Pakistan: Problems and Prospects of Democratisation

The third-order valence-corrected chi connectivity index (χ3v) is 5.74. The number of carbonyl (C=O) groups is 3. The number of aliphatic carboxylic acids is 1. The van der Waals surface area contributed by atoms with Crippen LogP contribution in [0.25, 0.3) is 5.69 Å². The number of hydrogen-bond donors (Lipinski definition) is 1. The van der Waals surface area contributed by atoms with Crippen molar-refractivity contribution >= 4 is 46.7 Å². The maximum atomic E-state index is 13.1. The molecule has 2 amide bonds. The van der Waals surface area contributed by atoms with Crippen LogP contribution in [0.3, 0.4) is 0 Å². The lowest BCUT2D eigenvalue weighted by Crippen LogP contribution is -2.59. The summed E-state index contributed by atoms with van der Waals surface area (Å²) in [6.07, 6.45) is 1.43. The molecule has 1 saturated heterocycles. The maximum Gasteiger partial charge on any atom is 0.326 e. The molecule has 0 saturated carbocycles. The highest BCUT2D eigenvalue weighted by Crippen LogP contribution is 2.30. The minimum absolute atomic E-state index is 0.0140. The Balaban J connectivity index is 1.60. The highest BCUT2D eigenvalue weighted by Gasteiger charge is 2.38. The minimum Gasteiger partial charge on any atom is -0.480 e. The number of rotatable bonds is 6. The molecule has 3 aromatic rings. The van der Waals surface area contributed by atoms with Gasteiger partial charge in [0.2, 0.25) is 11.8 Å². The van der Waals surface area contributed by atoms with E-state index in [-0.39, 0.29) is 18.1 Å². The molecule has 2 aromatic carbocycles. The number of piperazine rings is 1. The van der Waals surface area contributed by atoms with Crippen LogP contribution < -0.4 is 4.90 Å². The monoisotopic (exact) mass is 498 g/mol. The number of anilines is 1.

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<ul><li><p>8/9/2019 Pakistan: Problems and Prospects of Democratisation</p><p> 1/11</p></li><li><p>8/9/2019 Pakistan: Problems and Prospects of Democratisation</p><p> 2/11</p></li><li><p>8/9/2019 Pakistan: Problems and Prospects of Democratisation</p><p> 3/11</p><p>Problems and prospects of Democratisation in PakistanParminder S. Bhogal*</p><p>Mohammad Ali Jinnah, the founder of Pakistan, while reflecting upon the further political</p><p>outlook of the proposed Pakistan state should be, remarked very enthusiastically, Democracy</p><p>was in our blood, Democracy was in our marrow.1 Thatwas in 1943. With a shot span in fouryears thereafter, the state of Pakistan made its hurried entry into the comity of the free countries</p><p>of the world. Jinnah disapprovingly had called his Pakistan a moth eaten. And the politicalevents that soon followed in Pakistan do show that probability the moth had also eaten into the</p><p>democracy of Pakistan. Jinnah who himself became the first Governor General of Pakistan,</p><p>introduced a highly centralized executive to run the newly founded county. Though structures of</p><p>the new Government had an outward appearance of a parliamentary democracy, however theunderlying power structure was made increasingly centralized.</p><p>There were multifarious factors which led to the emergence of such a situation in Pakistan.</p><p>The foremost among them was the flawed legacy of the Muslim League. The League emerged as</p><p>a small group of persons who were antagonised to, and so continuously opposed, the congress,</p><p>never adopting any positive programme and venturing out to build a mass base among theMuslim populace of India. Another factor was the premature birth of Pakistan. The ideological</p><p>formation of Pakistan had not yet taken place in the minds of people, who were to become its</p><p>major populace. Then there was the oligarchic nature of Leagues leadership. Decision making in</p><p>Muslim League always revolved around Jinnah and to an extent Liaquat Ali Khan. Thus soon</p><p>after there passing away, the league virtually became leaderless after 1951. The communalfoundation of Pakistan, as, the mobilisation of Muslims was carried out under the slogan of</p><p>Muslim Nationalism and the primacy of Islam, also had its role to play, as soon the</p><p>communalists and liberalists were crossing the swords in a battle of supremacy in an independent</p><p>Pakistan. The ethnic dominance of League leadership further created problems. The leagueleadership was heavily Mohajir dominated, and in an independent Pakistan, they were not sure of</p><p>wider public support.Hence, they attempted to survive through a centralized military-bureaucratic set up.</p><p>However, the local regional elites contested this, and this led to strains, which ultimately derailed</p><p>the political process in Pakistan.</p><p>The oligarchic league leadership delayed the formation of the constitution, and remained</p><p>over dependent upon the colonial set up, which again had it ethnic outlook with Mohajirs andPunjabis having an upper hand. This Punjabi-Mohajir combined further did not like the idea of</p><p>Bengali dominated Pakistan, as there were structural imbalances between, and the west</p><p>Pakistanis as the Bengalis were the single largest, culturally stronger community in Pakistan,comprising around 56 percent of the total population. Another significant factor was emerging</p><p>international environment, especially the strong cold war pulls. The US in their attempts to rein</p><p>in Pakistan into their security alliances targeted at the containment policy, soon startedhobnobbing with the military- bureaucratic elites of Pakistan, such an arrangement had its ownimmediate reasons in Pakistan s well because it was to be extended both financial and military</p><p>aid. However, such development proved detrimental in the long run to emergence of any</p><p>representative democratic system in Pakistan; as such an alliance strengthened the position ofmilitary- bureaucratic nexus, which was the arch enemy of liberal democracy.</p><p>I</p><p>In this way, Pakistan began with strongly centralized policy making apparatus</p><p>*UGC teacher fellow, Department of Gandhian &amp; Peace studies, Punjab University Chandigarh</p></li><li><p>8/9/2019 Pakistan: Problems and Prospects of Democratisation</p><p> 4/11</p><p>In a country full of ethnic diversities, this soon began to show strains on the nascent politicalsystem. Centrifugal tendencies soon began to emerge and challenged the centralized system.Firstly, during the constitution making process, the central and provincial leadership could not</p><p>build a consensus as to how the power was to be shared at both levels. Another strain was</p><p>authored by the clergy emboldened by the strong communal card played by Leaguites leading to</p><p>the partition of India and the mobilization of Muslim masses thereof. They opposed the liberal</p><p>westernized attitude of the Leagues central Mohajir leadership, and instead pressed hard forconstitutional Islamisation in the in the new state. They rejected outright any special provisions</p><p>for the minorities contained in the report pf the Basic Principles Committee submitted to theconstituent assembly on March 7, 1949. This report promised democracy and spoke provision</p><p>and safe guard for minorities so that they could practice their religion and develop their cultures.</p><p>However, by November 1950 this report had to be withdrawn, because the radical Islamists didnot allow it. [2] All these factors resulted in the breaking upon of the fragile unity created over</p><p>Muslim nationalism and badly fractured newly founded policy of Pakistan. The greatest</p><p>advantage of such chaotic situation accrued to the army-- bureaucracy combine, who being</p><p>comparatively better organized were able to dominance and displacing the nascent politicalstarted by Muslim League leadership.</p><p>After the assassination of the Prime Minister Liaquat Ali Khan in 1951[3]</p><p>the military-bureaucratic combine almost got a free hand as they encouraged factionalism among alreadyloosely held into league cadres and it soon withered away into many groups. The combine</p><p>changed governor generals and prime ministers at will, did not enforce the constitution of 1956,</p><p>as the predominant position of the prime minister vis--vis the President in that constitution</p><p>would not suit this nexus, and finally imposed martial law on October 7, 1958, making it easy forGen. Ayub Khan the C-in-C Pakistan Armed Forces to finally dismantle whatever was left of the</p><p>civilian Government., and instead install himself as head of the first praetorian regime in</p><p>Pakistan.Thus we see that there were half- hearted attempts by the Muslims League leadership to</p><p>institutionalize democracy in Pakistan. However due to their weak position they failed to involve</p><p>any viable political system and institutions. Pakistan, thus to quote Phillipe Schmitter, presented</p><p>a classic case of the wide spread desire of fledgeling neo-democracies, to imitate the basicnorms and institutions of established liberal democracies, which is by no means a guarantee of</p><p>successespecially when the (democratic) transition is initiated and imposed from above, the</p><p>previous rulers attempt to protect their interest by embedding authoritarian practices within the</p><p>emergent regime. [4]</p><p>II</p><p>It will be quite paradoxical to note that the first significant movement for</p><p>democracy in Pakistan germinated and surged ahead under the praetorian regime of Gen. Ayub</p><p>Khan who took over on October 27, 1958. The seeds of this democratic movement are to befound in the fall-out of the legitimacy facade adopted by Ayub regime, which he called BasicDemocracy. The basic democracy was a scheme containing the establishment of institutions</p><p>whereby Ayub had planned to involve the vast rural elites along with the strong beauracratic set -</p><p>up with the twin purpose of initiating reforms and development in the countryside and ofdeveloping some kind of civilian constituency for his regime. Apart from the rural landlord</p><p>elites, Ayub was also supported by the minuscule industrial bourgeoisie of Pakistan, who were</p><p>keen to derive economic benefits by being the part of the regime. Both the categories of eliteswere powerful and well organized people from Punjab and Eastern N.W.F.P and some areas of</p><p>rural Sind. They had not been properly accommodated in the pre-p1958 period as they had</p><p>remained alienated from the then Muslim League leadership before and after the partition. [5]</p></li><li><p>8/9/2019 Pakistan: Problems and Prospects of Democratisation</p><p> 5/11</p><p>The Basic Democracy system primarily involved the election of 80,000 basic democratson the adult suffrage at the rate of 1 basic democrat per village/ward or in other wordsapproximately 1000 voters were to elect 1 basic democrat. These 80,000 basic democrats were to</p><p>become the base of four-staged pyramid, at apex of which Gen. Ayub himself as the president</p><p>was to be elected by them, the undoubtedly voted for the constitution of Ayub with more than 95</p><p>percent yes vote. They were also to elect the National Assembly and the state assemblies and</p><p>the local unions. They were to work in close association with the bureaucracy and were to beguided by them. Outwardly the system appeared attractive to them. However its implementation</p><p>and working was altogether illusive. To begin with, the candidates for election were chosen bydistrict bureaucracy and it was made sure that only influential persons and industrialists, who</p><p>properly disposed to towards the Ayub regime contested the elections. The political parties had</p><p>already been banned by them. And the operational field they became a link between local peopleand bureaucracy. [6] With special class interest those people became pets of bureaucracy in the</p><p>same way as were to local stooges or safaidposh during the British viceregal system in India. [7]</p><p>However as it happened, the basic democracy system involved a few, but alienated</p><p>many as those who were left out, along the urban intellectual and small but significant classes,and did not support the scheme, even if they did not come out in a protest at the outset. The</p><p>common man in the courtyard, the provinces other than Punjab, and N. W. F. P to an extentremained cold in this scheme. In fact the regime made error of confusing the establishment ofthe institution with the process of political institutionalization. The latter implies legitimacy of</p><p>foreign structures of public authority; such approval integrates political system, playing a critical</p><p>role in the process of nation building. The establishment of a public institution without consent</p><p>(as was done by Ayub in this case) is counter-productive. Instead of neutralizing political</p><p>tensions, these institutions became symbols of mass alienation.[8]</p><p>Along with such mechanizations of basic democracy was the ideological control</p><p>attempted by Ayub through his rigorous media control, law reforms, and containing theacademics in the universities. [9]</p><p>Ayubs industrialization also generated social cleavages. The outwardly buoyant</p><p>industrial development was in fact resulting in the concentration of wealth in the hands of a few</p><p>traditionally wealthy families. This lead to increasing unrest among the urban working classeswho were being adversely affected by inadequate distributive mechanisms that involved in the</p><p>result of apathy by the Government. All these forces, disgruntled the regime, started nursing the</p><p>idea of democratization. They soon got the opportunity after the debacle of the Pakistani army atthe hands of India in the 1945 Indo-Pak war. The myth of army superiority shattered and all the</p><p>anti-regime elements surged ahead under the leadership of Z.A Bhutto who had broken away the</p><p>regime and was combining his tremendous demagoguery along with the national unrest and wasgoing to build a strong Anti-Ayub movement, shouting the slogans of democracy. The Sindi</p><p>nationalists, the Baluchis, the N.W.F.P people already alienated by Ayub because of one of his</p><p>unit [10] scheme and ideological assault and the ethnic cultural outlook, supported Bhutto.</p><p>However the major supported Bhutto. However the major support came from Sind and Punjab inthe end. East Pakistan was already simmering in discontent as the Bengalis were never</p><p>reconciled to Punjab-Mohajir in the pre-1958 period. The sabotaging of the1956 constitution</p><p>further alienated them and their national Awami League Party under Sheikh Mujibir Rehman</p><p>was demanding a loose confederation of the East and West Pakistan, with very nominal power tofederal Government. This was being perceived as secessionist by the regime.</p><p>In West Pakistan, as the anti-Ayub movement surged ahead under Bhutto who had</p><p>formed a new political party called Pakistani people Party (PPP) in December 1967, the militaryGovernment let loose a wave of repression. However, the movement momentum and Ayub was</p><p>forced to step down on March 1969, handling over the power Gen. Yahya Khan, his chief of</p><p>army staff. Yahya Khan, in order to tide over the crises announced elections of the National</p></li><li><p>8/9/2019 Pakistan: Problems and Prospects of Democratisation</p><p> 6/11</p><p>Assembly under a Legal Frame work Order (LFO) which hinted at a conditional transfer ofpower to the civilian authority after the election, thereby hoping to retain some control witharmed forces. This was a turning point in the history of democratic process in Pakistan.</p><p>The elections, held in December 1970, left PPP of Zulfiqar Bhutto as the majority party</p><p>in the West Pakistan with 81 seats out of total 145 for the National Assembly, and the majority</p><p>of seats in the Sind and Punjab Provincial Assemblies. The National Awami Party won the</p><p>Baluchistan and N.W.F.P assembly elections. The significance of these elections in Pakistansdemocratic process is, firstly, that these were the first ever, fair elections to be held in Pakistan.</p><p>Secondly, for the first time, the masses of Pakistan came in contact with the political system toexpress themselves. Thirdly, elections projected very boldly the issue of development, equitable</p><p>distribution, regional aspirations, and of course representative democracy along with</p><p>accountability.</p><p>III</p><p>Power was transferred to Bhutto in 1972 after the Pakistan army was mauled in1971 Indo-Pak war, and after the East Pakistan has succeeded in forming a new sovereign</p><p>country called Bangladesh. Under these extraordinary circumstances, the Army quietly andunconditionally handed over power to the democratically elected Government. This time thuswas the opportune to carry out the consolidation of democratic process in Pakistan to an extent.</p><p>However, soon after Bhutto assumed power, his highly ambitious and personalised politic</p><p>hampered any such development. Though he established representative, democratic political</p><p>institutions through a constitution of 1973, and carried out economic reforms including landreforms, however he soon went astray and was carried away by immense power and popularity</p><p>he enjoyed in the beginning. Soon he was undoing whatever he had accomplished till then.</p><p>However the significance of Bhutto regarding the democratization process in Pakistanshould not go unnoticed. It was he who at a very crucial time provided leadership to a nascent</p><p>movement for...</p></li></ul>